The Advantages Of Ray Tracing
As we've just seen, one of the main advantages of ray tracing is its elegance. The algorithm uses only one basic primitive object to reproduce effects that often require a lot of ingenuity and hard work to simulate with a standard rasterization algorithm.
Reflections are one area where ray tracing excels. Currently, with the 3D engines used by modern games, reflections are calculated from an environment map. This technique gives a good approximation of the reflections located "at infinity" and in the environment, as the name indicates, but for close objects, the approach shows its limitations.
Developers of auto racing games, in particular, have developed tricks for simulating near reflections, by using dynamic cube maps. The camera is placed at the level of the player's car and a rendering is drawn in the main directions. The rendering is then stored in a cube map used to draw the reflections.
But dynamic cube maps also have limitations, too. It is computationally expensive to produce several renderings, and so to limit the performance hit, the cube map isn't recalculated as often as the main rendering. This can result in a slight latency in the reflections. To limit the impact on the fill rate, the rendering is also done at a lower resolution, which can create pixelation in the reflections. Finally, the technique is often limited to the player's car, with the others using a simple (spherical) environment map.
With ray tracing, reflections are perfectly managed, without complicated algorithms, and everything is handled directly by the rendering algorithm. Another advantage is that interreflections, such as the reflection of a side-view mirror on the car body, are extremely difficult to reproduce using rasterization and are handled in exactly the same way as any other reflection.
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Greed? You give an inch they take a mile? Very pessimistic conclusion although it helps drive the industry so hard to really complain. ;)Reply
I'm definitely the kind of person that would prefer to lose some performance in exchange for elegance and perfection. The eye can tell when something is done cheaply in a render. I've made this argument that quite often we find computationally cheap methods of doing something in a game, and after time it seems to me that we've got a 400 horsepower muscle car that, on close inspection, is held together with duct tape and dreams. I'd much rather have a V6 sedan that's spotless and responds properly.Reply
Okay, well in real life, the Half Life 2 buggy would be a lot cooler to drive around than a Jetta, but you get the analogy.
i still like the simplicity of ray tracing and how close it is to physics/science. it is just how it works, bounce light to everything.Reply
there are a lot of diminishing returns i can see in the future, some are, how complex can rasterization can get? what is the diminishing returns for image resolution especially on the desktop/living room?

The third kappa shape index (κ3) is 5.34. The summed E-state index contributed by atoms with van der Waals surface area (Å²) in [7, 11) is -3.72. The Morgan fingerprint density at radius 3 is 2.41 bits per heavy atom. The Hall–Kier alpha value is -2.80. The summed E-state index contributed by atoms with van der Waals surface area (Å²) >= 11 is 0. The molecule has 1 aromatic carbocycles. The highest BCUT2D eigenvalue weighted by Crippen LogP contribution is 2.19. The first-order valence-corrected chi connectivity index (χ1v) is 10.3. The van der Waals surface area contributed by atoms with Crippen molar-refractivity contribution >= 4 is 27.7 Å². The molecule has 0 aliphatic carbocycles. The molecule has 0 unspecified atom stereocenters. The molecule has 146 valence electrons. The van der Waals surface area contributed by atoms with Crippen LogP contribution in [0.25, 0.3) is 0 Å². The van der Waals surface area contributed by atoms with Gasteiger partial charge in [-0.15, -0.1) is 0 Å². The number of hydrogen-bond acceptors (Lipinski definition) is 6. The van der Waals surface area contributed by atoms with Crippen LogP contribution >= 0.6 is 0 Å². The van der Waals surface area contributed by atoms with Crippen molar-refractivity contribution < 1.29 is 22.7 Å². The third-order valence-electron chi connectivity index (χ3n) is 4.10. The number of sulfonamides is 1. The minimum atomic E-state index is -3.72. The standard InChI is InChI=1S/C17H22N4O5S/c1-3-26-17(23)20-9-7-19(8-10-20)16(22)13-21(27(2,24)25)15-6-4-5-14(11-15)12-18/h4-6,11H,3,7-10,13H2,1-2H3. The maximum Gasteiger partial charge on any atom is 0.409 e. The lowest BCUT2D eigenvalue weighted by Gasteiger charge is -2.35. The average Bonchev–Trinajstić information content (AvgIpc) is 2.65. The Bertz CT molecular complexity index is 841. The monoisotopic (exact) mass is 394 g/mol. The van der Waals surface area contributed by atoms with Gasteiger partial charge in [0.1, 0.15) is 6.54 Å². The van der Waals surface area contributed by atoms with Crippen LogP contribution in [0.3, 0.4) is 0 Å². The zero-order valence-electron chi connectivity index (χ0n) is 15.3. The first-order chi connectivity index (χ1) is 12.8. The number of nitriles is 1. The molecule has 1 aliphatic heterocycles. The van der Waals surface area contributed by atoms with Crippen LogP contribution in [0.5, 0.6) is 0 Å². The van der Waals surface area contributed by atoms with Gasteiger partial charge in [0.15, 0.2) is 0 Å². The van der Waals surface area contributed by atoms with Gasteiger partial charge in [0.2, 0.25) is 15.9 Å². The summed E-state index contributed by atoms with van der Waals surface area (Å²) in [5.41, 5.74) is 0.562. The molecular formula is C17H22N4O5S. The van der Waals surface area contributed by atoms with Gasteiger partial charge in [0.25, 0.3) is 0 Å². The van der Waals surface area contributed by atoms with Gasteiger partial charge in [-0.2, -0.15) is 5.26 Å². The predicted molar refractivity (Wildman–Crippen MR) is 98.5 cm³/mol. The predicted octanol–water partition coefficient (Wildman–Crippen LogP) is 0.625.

ray tracing has a lot of room for optimization.
for years to come, indeed, raster is good for what is possible in hardware. look further ahead,more than 5 years, we'll have hardware fast enough and efficient algorithm for ray tracing. not to mention the big cpu companies, amd & intel, who will push this and earn everyones money.
aargh. start typing, then sign in to find your first words posted.Reply
Anyway, what I liked about this article is its being under the hood, but not related to a new product, announcement or such.
"deep tech" articles accompanying product launches tend inevitably to follow the lines of press kits, PR slides, etc.
Articles like this, while take longer to research, are exactly that - they are researched rather than detailing "company X implemented techniques Y and Z in their new product, which works this way, benefits performance that way and is really cool.". it gives an independent, comprehensive view of the subject, and gives the reader real understanding in the field.
The ray-tracing code on the business card was way cool. I was hoping (real-time)ray-tracing and photo-realistic rendering will come with DX11 and GPGPU offloading - this seems completely unrealistic.Reply
I still never read of any dedicated ray-tracing hardware, at any price. It seems the better we understand ray-tracing and it's limitations, the more cloudy the future becomes.
Nice article. Seems to be fairly accurate.Reply
Ray tracing will inevtiably replace rasterization. It will just flat out look better to the human perception, when in motion, than pure rasterization, and that is all that is required.Reply
Heh... this article brought to you by Nvidia.
Hopefully GPGPU (OpenCL)Reply
will make raytracing possible.
(Together with a huge number of processing cores per graphic card and an advanced raytracing algorithm.)
I wouldn't mind having just a little bit more technical depth, but I'd be glad to seem more like this on Tom's.